Fortunately, data is readily available from Internet Retailer that can help verify whether this hypothesis has merit. Here is what I did with the Internet Retailer top 500:
- Excluded the bottom 200 sites, as sometimes companies can not be entirely honest about their sales, in order to make the top 500.
- Excluded companies with sales above $1.5 billion (outliers that can skew results).
- Excluded companies with sales below $16 million (may have lied about sales).
- Excluded companies that did not report how many skus are available online.
The table below illustrates key metrics from the analysis.
|Internet Retailer Website Performance By Number of Skus Offered|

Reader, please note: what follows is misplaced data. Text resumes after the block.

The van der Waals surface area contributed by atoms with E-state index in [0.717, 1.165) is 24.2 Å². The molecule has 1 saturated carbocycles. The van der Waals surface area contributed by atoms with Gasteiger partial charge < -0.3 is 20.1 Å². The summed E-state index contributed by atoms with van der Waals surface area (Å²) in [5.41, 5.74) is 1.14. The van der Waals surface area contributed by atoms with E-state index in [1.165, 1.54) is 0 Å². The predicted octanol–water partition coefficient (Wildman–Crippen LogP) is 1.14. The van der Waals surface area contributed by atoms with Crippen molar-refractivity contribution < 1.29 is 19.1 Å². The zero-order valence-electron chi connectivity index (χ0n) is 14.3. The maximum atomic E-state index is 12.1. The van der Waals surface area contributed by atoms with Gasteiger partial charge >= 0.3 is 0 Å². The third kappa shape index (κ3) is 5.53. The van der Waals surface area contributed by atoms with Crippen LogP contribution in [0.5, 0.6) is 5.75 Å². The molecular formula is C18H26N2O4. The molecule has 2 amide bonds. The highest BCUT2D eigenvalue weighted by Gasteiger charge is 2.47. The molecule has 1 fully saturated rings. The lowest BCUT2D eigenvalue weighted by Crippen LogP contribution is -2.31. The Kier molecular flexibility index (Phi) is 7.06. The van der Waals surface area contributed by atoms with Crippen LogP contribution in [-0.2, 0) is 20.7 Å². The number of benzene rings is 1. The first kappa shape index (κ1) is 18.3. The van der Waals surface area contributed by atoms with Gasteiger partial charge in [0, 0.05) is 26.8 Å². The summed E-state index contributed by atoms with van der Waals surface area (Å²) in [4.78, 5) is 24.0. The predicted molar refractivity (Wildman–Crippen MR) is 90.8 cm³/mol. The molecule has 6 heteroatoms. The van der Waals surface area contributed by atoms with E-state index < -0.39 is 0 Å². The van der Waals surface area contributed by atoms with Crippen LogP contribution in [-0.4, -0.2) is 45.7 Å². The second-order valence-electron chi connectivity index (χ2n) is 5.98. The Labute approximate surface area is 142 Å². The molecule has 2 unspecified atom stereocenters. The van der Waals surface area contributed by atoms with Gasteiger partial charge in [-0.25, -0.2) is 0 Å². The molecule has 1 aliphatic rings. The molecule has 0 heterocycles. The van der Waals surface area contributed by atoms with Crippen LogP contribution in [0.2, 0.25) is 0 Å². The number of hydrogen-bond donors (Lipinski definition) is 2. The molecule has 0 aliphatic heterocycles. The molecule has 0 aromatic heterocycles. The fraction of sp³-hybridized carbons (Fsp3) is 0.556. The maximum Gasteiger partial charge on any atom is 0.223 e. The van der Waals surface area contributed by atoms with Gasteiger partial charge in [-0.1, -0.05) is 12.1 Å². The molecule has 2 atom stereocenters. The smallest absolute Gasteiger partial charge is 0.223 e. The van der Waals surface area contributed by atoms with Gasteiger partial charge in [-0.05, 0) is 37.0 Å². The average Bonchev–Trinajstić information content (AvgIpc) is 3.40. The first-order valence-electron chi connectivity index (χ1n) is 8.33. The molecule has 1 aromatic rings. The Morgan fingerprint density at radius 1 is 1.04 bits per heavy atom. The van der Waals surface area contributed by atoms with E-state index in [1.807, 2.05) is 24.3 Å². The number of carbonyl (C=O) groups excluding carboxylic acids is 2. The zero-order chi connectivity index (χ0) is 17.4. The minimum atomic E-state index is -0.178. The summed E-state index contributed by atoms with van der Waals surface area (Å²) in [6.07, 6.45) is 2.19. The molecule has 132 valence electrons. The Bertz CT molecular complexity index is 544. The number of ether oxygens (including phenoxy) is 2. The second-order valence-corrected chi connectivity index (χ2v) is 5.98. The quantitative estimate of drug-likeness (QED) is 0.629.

|Skus Offered||Sales (000s)||Rate||per Visitor|
First, I don't want to suggest that any particular strategy is better or worse. Whatever is right for your brand is the right strategy. I am not advocating you should increase or decrease skus.
I do want to illustrate a few key findings.
- More skus yielded increased sales. It could be that these companies are more established. Or it could be that these companies sell more because they offer more. There was a healthy distribution of top-selling companies, and bottom-selling companies, in each segment.
- Conversion rates decrease as skus increase. Does this suggest that websites become more difficult to navigate as skus increase? Chalk that up as a possible hypothesis that needs to be studied.
- Not surprisingly, sales per sku decrease as skus increase. This is in-line with the hypothesis advocated by Mr. Anderson.
Good job, Mr. Anderson! The hypothesis has merit, so long as the company can execute the strategy profitably.